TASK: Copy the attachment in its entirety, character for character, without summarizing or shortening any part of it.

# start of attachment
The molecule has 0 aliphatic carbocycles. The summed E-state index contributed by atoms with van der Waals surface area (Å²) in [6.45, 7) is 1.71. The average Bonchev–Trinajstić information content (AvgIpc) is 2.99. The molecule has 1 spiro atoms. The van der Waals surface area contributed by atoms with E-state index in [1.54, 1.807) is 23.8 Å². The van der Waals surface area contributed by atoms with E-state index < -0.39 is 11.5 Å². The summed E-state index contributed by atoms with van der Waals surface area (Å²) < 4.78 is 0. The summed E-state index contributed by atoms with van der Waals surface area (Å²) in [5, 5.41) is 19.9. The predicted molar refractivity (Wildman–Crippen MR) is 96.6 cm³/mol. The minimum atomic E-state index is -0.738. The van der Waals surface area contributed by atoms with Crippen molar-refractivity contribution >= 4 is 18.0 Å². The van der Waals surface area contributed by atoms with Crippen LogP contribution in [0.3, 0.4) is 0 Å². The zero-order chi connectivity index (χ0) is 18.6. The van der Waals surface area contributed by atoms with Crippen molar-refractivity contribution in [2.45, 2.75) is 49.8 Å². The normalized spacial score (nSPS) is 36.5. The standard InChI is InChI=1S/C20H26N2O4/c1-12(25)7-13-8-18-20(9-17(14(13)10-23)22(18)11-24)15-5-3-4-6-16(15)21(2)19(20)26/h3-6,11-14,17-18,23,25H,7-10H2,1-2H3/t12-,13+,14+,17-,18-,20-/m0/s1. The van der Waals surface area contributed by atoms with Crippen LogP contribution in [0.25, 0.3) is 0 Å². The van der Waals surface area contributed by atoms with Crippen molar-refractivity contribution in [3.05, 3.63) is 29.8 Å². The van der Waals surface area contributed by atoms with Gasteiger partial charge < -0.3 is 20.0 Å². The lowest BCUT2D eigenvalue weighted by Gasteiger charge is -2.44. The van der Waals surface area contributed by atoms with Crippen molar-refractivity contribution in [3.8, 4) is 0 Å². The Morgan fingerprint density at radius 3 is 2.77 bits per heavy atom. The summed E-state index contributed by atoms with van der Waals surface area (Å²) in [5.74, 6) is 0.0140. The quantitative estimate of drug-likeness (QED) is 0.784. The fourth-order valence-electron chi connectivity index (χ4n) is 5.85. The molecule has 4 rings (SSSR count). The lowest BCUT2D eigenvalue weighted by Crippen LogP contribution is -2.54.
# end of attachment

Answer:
The molecule has 0 aliphatic carbocycles. The summed E-state index contributed by atoms with van der Waals surface area (Å²) in [6.45, 7) is 1.71. The average Bonchev–Trinajstić information content (AvgIpc) is 2.99. The molecule has 1 spiro atoms. The van der Waals surface area contributed by atoms with E-state index in [1.54, 1.807) is 23.8 Å². The van der Waals surface area contributed by atoms with E-state index < -0.39 is 11.5 Å². The summed E-state index contributed by atoms with van der Waals surface area (Å²) < 4.78 is 0. The summed E-state index contributed by atoms with van der Waals surface area (Å²) in [5, 5.41) is 19.9. The predicted molar refractivity (Wildman–Crippen MR) is 96.6 cm³/mol. The minimum atomic E-state index is -0.738. The van der Waals surface area contributed by atoms with Crippen molar-refractivity contribution >= 4 is 18.0 Å². The van der Waals surface area contributed by atoms with Crippen LogP contribution in [0.3, 0.4) is 0 Å². The zero-order chi connectivity index (χ0) is 18.6. The van der Waals surface area contributed by atoms with Crippen molar-refractivity contribution in [2.45, 2.75) is 49.8 Å². The normalized spacial score (nSPS) is 36.5. The standard InChI is InChI=1S/C20H26N2O4/c1-12(25)7-13-8-18-20(9-17(14(13)10-23)22(18)11-24)15-5-3-4-6-16(15)21(2)19(20)26/h3-6,11-14,17-18,23,25H,7-10H2,1-2H3/t12-,13+,14+,17-,18-,20-/m0/s1. The van der Waals surface area contributed by atoms with Crippen LogP contribution in [0.25, 0.3) is 0 Å². The van der Waals surface area contributed by atoms with Crippen molar-refractivity contribution in [3.05, 3.63) is 29.8 Å². The van der Waals surface area contributed by atoms with Gasteiger partial charge < -0.3 is 20.0 Å². The lowest BCUT2D eigenvalue weighted by Gasteiger charge is -2.44. The van der Waals surface area contributed by atoms with Crippen molar-refractivity contribution in [3.8, 4) is 0 Å². The Morgan fingerprint density at radius 3 is 2.77 bits per heavy atom. The summed E-state index contributed by atoms with van der Waals surface area (Å²) in [5.74, 6) is 0.0140. The quantitative estimate of drug-likeness (QED) is 0.784. The fourth-order valence-electron chi connectivity index (χ4n) is 5.85. The molecule has 4 rings (SSSR count). The lowest BCUT2D eigenvalue weighted by Crippen LogP contribution is -2.54.